Copyright year: 2005
Publisher: Routledge
Publication date: 9/26/2005
Binding: Paperback
Pages: 248
Size: 6.00" wide x 8.75" long x 0.75" tall
Weight: 0.880
Language: English

Foreword
Preface
Personal Prologue
Acknowledgments
Political and Philosophical Roots of TESOL
Teaching Methodology
Teach to the Needs of Students, Not to a Book! Reexamining Prator's Contributions
History of TESOL Methods
The Grammar Translation Approach
The Direct Method
The Reading Approach
The Audiolingual Approach
The Cognitive Revolution
The Communicative Approach
The Natural Approach
Whole Language and Other Language Arts Methods
Communicative Competence and the Communicative Approach
Structural and Functional Approaches to Understanding Language
Anthropological Linguistics
Dialogic Pedagogy and Prator's Questitons
Lev Vygotsky on the Nature of Learning
Contrasting Krashen (i+1) and Vygotsky's Zone of Proximal Development
Communicative and Dialogic Approaches to Prator's Question: What is the Nature of the Language?
Bakhtin on Prator's Question: "What is the Nature of Language?"
Features of Dialogic Pedagogy
Using Traditional Methods Within the Context of Dialogic Pedagogy
Approaches, Methods, and Techniques
Under the Ginkgo Tree: Learning in Community
Early Dialogic Approaches: The Socratic Method
Traditional Eastern Philosophical Roots of Dialogic Pedagogy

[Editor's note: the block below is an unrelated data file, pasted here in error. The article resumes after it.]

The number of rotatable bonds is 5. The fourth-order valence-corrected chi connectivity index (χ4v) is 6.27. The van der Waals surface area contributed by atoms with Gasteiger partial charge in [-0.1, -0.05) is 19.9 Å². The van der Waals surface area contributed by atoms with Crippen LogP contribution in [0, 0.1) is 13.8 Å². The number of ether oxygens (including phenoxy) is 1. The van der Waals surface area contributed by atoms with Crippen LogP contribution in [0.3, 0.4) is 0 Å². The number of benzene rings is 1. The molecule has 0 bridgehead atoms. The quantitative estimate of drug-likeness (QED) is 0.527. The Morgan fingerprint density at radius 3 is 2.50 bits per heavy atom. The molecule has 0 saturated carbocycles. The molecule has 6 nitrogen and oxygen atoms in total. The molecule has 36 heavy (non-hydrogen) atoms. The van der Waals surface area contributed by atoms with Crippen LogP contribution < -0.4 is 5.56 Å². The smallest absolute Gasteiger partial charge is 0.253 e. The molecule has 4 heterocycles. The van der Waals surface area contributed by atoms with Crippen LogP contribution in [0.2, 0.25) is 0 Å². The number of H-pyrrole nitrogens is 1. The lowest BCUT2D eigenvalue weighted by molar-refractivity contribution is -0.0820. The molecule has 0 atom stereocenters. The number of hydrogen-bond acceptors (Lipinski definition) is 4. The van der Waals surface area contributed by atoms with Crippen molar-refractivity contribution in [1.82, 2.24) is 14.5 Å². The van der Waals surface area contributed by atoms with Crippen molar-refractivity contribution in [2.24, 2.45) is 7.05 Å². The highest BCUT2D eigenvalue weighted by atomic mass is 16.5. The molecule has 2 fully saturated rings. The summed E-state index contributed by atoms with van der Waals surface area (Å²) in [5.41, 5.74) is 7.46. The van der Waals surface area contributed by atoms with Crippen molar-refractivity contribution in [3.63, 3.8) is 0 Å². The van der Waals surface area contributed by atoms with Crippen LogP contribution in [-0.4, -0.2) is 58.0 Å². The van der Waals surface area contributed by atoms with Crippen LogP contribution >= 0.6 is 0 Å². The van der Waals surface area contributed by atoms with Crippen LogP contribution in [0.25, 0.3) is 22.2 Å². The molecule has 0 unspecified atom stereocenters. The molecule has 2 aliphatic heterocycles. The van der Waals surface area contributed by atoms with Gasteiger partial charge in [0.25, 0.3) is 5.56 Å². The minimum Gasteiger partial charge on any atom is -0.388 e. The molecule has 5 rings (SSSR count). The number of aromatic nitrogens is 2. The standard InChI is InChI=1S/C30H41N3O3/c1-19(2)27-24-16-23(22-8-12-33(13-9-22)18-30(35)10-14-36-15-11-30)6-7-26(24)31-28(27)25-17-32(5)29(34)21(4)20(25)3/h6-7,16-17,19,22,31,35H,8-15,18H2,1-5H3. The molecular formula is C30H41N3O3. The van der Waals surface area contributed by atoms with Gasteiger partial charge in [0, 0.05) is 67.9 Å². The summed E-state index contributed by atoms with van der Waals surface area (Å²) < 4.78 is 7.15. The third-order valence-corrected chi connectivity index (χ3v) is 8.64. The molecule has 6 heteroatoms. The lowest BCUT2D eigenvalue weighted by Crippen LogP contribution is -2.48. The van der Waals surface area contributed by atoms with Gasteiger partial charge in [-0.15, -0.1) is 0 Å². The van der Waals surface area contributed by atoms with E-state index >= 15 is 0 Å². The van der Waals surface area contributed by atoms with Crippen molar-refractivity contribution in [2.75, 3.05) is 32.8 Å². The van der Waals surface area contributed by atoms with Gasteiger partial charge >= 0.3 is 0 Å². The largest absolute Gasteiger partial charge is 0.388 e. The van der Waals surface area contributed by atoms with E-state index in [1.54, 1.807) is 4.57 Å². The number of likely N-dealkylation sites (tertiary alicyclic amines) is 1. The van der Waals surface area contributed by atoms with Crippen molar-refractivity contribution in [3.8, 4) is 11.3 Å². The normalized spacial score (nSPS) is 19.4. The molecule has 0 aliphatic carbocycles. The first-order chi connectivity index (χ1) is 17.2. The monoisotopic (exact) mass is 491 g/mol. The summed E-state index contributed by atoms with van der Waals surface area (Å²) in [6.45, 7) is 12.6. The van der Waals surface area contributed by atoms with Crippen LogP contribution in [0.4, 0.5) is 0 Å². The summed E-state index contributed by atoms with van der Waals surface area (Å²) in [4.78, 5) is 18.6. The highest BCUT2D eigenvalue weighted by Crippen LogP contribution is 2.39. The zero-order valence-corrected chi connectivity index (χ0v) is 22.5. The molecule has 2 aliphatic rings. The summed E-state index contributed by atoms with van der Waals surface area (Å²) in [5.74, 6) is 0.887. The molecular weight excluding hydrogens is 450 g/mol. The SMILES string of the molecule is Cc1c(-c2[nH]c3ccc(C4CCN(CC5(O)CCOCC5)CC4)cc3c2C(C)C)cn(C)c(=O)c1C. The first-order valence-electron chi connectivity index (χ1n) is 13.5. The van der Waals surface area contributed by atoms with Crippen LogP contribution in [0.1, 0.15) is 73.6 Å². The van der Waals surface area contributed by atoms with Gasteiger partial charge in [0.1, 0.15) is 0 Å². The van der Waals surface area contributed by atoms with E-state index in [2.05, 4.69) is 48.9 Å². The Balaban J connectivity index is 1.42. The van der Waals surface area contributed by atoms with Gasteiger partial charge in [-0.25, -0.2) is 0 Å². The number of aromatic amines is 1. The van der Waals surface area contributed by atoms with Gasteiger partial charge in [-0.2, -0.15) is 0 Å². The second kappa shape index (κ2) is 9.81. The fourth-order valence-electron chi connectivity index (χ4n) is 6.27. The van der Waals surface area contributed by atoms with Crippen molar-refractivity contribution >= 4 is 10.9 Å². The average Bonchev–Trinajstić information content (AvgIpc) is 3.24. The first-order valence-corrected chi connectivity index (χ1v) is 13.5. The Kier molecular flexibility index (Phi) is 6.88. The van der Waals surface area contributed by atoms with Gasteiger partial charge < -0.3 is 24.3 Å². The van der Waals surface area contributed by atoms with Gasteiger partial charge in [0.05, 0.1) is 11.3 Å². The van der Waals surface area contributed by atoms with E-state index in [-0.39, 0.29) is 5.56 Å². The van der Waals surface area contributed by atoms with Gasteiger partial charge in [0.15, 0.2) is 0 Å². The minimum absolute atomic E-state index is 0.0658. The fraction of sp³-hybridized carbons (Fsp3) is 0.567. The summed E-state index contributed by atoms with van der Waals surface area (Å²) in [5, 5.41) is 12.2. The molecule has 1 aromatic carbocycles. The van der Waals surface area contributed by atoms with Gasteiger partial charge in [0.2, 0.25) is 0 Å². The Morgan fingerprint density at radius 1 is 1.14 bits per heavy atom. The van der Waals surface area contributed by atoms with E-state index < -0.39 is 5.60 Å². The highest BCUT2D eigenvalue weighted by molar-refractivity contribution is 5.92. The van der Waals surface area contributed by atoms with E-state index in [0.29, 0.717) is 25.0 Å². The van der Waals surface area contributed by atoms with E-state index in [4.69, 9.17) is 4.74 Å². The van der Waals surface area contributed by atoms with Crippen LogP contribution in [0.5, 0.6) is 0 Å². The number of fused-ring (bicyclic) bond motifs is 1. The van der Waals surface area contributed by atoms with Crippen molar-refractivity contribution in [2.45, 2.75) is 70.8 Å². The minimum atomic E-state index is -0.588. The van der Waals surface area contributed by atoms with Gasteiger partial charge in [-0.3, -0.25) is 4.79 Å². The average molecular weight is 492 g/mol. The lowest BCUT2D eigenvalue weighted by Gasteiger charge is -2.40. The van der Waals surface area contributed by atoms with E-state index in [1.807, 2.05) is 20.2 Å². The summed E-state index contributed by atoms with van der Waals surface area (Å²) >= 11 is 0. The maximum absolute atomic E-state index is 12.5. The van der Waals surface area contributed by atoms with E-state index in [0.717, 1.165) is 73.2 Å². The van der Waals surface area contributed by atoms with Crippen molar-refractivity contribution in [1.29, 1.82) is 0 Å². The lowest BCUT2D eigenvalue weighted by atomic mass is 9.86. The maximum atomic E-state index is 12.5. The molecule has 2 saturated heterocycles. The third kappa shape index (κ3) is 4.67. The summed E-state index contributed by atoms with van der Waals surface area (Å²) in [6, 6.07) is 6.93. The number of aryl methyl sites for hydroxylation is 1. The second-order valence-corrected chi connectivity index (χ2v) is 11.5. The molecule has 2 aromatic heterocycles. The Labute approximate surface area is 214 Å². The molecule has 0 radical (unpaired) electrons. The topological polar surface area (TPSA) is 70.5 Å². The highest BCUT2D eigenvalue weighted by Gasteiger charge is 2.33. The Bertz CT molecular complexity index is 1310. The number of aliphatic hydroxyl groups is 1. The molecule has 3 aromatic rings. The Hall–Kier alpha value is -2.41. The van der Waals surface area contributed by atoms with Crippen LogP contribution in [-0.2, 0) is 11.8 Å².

What Is Dialogic Learning in Community?
Funds of Knowledge: Extending the Zone of Proximal Development into the Community
Community Between Teacher and Students: Shared Understandings in an Exercise in Translation
Theoretical Framework for the Lesson: Theologies of Context
Strategic Competence
Rogerian Communication
What Does It Mean to Learn Another Language?
Exercise in Translation
Dialogic Support of Classroom Community
On Bullying and Hate Crimes
Dialogic Interactions in Large Classes
On Reading/Writing Workshop
In Search of American Culture: Visits and Visitors
Bringing Diverse Communities, Perspectives, and Voices into the Classroom
Taste of the Ginkgo Nut: Problem Posing
Freire and Problem Posing
What Is Problem Posing?
Problem Posing and High-Stakes Testing
The Taste of the Ginkgo Nut: What Does it Mean to Acquire Taste?
Lev Vygotsky on Art and Literature